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NYPD Officer Convicted Of Manslaughter Will Not Get A New Trial

Peter Liang's lawyers were seeking a new trial, claiming a juror lied about his father's criminal past. The judge denied the request.

Posted on April 14, 2016, at 4:57 p.m. ET

Jewel Samad / AFP / Getty Images

A former NYPD officer convicted of manslaughter in February after he fatally shot an unarmed man will not get a new trial, a Brooklyn Supreme Court judge ruled Thursday.

Peter Liang's lawyer, Paul Shechtman, argued that juror Michael Vargas lied during jury selection when he did not disclose that a relative was previously convicted of a crime.

Vargas's father, who is dead, served seven years in prison in the accidental shooting death of a friend. Vargas maintains he was not close to his father and does not know the specifics of the crime.

Liang was convicted of fataly shooting Akai Gurley, an unarmed black man, in the stairwell of a Brooklyn housing development.

Vargas who appeared in court over two days to answer questions about his father, insisted that he does not have a close relationship with his dad. That's why, he said, when he was asked during jury selection if a "close relative" was accused of a crime, he responded "no, no."

The juror said he was raised in shelters and didn't know his father growing up, adding that he was unaware of the details of his father's crime.

Shechtman brought up Vargas's earlier testimony from the day of jury selections, saying that during jury selection for a different trial – in which Vargas was not picked – Vargas said his father was arrested when he was young and that he believed it was manslaughter.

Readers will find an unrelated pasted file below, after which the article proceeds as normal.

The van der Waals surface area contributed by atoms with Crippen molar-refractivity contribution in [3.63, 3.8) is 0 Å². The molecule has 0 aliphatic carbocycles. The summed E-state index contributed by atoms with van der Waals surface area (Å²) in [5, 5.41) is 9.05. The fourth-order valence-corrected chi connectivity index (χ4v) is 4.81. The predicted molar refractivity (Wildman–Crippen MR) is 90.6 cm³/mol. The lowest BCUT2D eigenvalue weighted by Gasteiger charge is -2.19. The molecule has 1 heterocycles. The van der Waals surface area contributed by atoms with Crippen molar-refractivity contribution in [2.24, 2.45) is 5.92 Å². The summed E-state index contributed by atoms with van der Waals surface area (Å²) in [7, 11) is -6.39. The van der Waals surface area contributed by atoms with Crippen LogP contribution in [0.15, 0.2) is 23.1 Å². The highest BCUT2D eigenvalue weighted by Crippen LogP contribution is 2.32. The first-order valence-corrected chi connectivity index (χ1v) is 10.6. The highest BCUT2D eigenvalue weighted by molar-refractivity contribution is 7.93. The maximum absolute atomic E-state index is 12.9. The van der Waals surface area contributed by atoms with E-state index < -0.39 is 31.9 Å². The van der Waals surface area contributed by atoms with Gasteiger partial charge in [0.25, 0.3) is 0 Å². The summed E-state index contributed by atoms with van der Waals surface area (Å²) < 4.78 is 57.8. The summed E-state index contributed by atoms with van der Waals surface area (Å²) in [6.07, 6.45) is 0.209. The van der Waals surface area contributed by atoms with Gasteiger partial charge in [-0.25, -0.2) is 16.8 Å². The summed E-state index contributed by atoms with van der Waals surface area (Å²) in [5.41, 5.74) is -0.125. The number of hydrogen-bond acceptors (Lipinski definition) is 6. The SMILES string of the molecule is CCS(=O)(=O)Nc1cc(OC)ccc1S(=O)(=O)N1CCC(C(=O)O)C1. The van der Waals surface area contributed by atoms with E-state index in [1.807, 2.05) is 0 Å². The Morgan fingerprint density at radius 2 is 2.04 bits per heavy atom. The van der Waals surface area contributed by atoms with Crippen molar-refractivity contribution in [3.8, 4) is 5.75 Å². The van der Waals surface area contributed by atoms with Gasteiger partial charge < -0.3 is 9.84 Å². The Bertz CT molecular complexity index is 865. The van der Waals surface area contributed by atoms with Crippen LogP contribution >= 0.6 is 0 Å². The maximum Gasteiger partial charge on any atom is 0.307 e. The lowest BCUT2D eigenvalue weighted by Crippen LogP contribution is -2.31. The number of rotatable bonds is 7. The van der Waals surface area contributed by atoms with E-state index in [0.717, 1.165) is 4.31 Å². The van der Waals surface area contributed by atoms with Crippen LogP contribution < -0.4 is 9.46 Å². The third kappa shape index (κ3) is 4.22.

Vargas said the discrepancy in his answers lies in the phrasing – the judge in Liang's trial asked if a "close relative" was convicted of a crime, while earlier in the day the question was broad, simply asking about any family member.

"He's not close to me," Vargas said. "He's never spanked me. He never raised me."

The defense challenged Vargas by pointing to a Facebook post from January 2016 – a week after jury selection. In January, Vargas posted a photo and commented "tbt my father and his four brothers."

Shechtman also scrutinized Vargas's other Facebook posts, including ones regarding the police.

"At the time of jury selection, did you think police officers across the country weren't being held accountable?" Shechtman asked.

"In some cases, yes," Vargas said. "I feel that today. I'm entitled to my opinion."

"You think they were getting away with crimes?" Shechtman followed-up.

"Yes, that's my opinion," Vargas responded.

Assistant District Attorney Joe Alexis responded by pointing to a number of other Facebook posts which include comments praising the police, including a story about an officer helping a woman pay for items at a store.

"We don't believe Mr. Vargas lied," Alexis said. "He, like many people, has complex opinions of the police and he's free to post about it."

It is unclear if Liang's lawyers will appeal the ruling. Liang is scheduled to be sentenced next week. Last month Brooklyn District Attorney Ken Thompson recommended five years probation and no jail time.

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